In a previous article for Words in the Bucket, contributor Laura Naude convincingly pleaded for the recognition of the Rohingya Muslims in Myanmar. Naude concluded her piece on a hopeful note, stating that “the recent open elections and the possibility of Nobel Peace Prize winner Aung San Suu Kyi becoming president has for many signalled the birth of a Myanmar which upholds human rights and a respect for the rule of law.”
Suu Kyi was not able to become president because of a constitutional amendment hastily adopted by the military-controlled Parliament before the election, which prohibits candidates personally affiliated with foreign nationals from running for the highest office (Suu Kyi’s two children, as well as her late husband, are British citizens). Nevertheless, Suu Kyi’s National League for Democracy (NLD) party has won an overwhelming majority in the legislative elections of November 2015 and she was appointed Foreign Minister and State Counsellor, thus holding a position she described as “above the president.”
Despite her national and international popularity, after 100 days in power “the Lady” has been decried as a “democratic dictator” for refusing to acknowledge the plight of the Rohingya Muslims in Western Myanmar. She has notably been accused of catering to the Buddhist Burmans who represent the great majority of the electorate: during the elections, Suu Kyi decided to remove all Muslim candidates from her party’s electoral list and has recently demanded that the U.S. Ambassador refrain from using the term “Rohingya”.
Why is a Nobel Peace laureate engaging in racist and xenophobic rhetoric against a small Muslim minority?
A Long History of Islam in Myanmar:
Contrary to common conceptions, Islam is not a modern phenomenon in Myanmar. Indeed, the first Muslims can be traced back to the 8th century and Myanmar is considered by many scholars as one of the oldest sites for Islam in all of Southeast Asia. By the eighteenth century, large Muslim communities were present in all important cities in Myanmar.
However, similarly to other countries in Africa or the Middle East, European colonization had a devastating effect on the fragile cohabitation of different religious and ethnic groups. During the British occupation between 1824 and 1885, Burma was administered as a province of British India and in order to meet their labor needs, the British forcibly relocated over a million of Bengalese Indians in Myanmar. Most settled in the modern Rakhine state, where Rohingya Muslims currently live.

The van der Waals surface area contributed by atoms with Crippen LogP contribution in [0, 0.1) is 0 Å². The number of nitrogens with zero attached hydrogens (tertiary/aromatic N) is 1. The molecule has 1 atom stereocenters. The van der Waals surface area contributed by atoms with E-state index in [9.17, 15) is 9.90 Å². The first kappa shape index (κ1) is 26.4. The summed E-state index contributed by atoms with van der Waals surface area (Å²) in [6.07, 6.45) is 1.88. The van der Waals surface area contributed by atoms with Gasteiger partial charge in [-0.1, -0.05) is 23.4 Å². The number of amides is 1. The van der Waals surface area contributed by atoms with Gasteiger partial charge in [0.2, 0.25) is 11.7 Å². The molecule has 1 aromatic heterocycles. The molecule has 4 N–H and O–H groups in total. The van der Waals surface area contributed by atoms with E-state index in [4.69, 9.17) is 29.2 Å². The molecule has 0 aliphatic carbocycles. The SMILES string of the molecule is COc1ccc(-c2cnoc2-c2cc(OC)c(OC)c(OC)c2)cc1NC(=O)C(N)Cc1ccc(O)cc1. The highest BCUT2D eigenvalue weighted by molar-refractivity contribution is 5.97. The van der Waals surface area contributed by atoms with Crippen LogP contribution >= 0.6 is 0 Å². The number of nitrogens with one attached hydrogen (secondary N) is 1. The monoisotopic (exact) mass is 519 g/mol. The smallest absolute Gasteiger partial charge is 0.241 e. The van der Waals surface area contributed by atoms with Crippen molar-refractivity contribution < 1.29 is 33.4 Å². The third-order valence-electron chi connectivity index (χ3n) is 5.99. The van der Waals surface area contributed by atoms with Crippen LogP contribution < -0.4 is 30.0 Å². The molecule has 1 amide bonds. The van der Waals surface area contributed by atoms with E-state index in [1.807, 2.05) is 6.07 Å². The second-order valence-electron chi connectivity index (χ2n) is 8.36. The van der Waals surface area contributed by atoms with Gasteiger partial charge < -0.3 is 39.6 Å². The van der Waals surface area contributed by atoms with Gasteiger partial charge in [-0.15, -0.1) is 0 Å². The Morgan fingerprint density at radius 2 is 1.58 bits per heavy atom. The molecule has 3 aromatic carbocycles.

The settlements thus permanently altered the fragile ethnic and religious balance of the country. Although the majority of Indian immigrants were Hindus and returned to India after independence, it became impossible to distinguish between pre-colonization Burman Muslims and Burman-born Indian Muslims. Therefore, all Muslims were quickly regarded as foreign even though, to this day, a great majority of Burman Muslims have been living in Myanmar for at least 200 years!
The Rise of Islamophobia in Myanmar:
Rohingyas are caught in the middle of this confusing situation. According to the Buddhist majority, Rohingyas are an invention: they are a group of disorganized Bengalis who immigrated to Myanmar during the British occupation and who assembled, following the country’s independence, as “Rohingyas” in order to obtain greater autonomy from the central government. Numerous historians agree however that, even if they became organized in the wake of the independence, the ethnic reality of the group precedes that moment and should not be dismissed.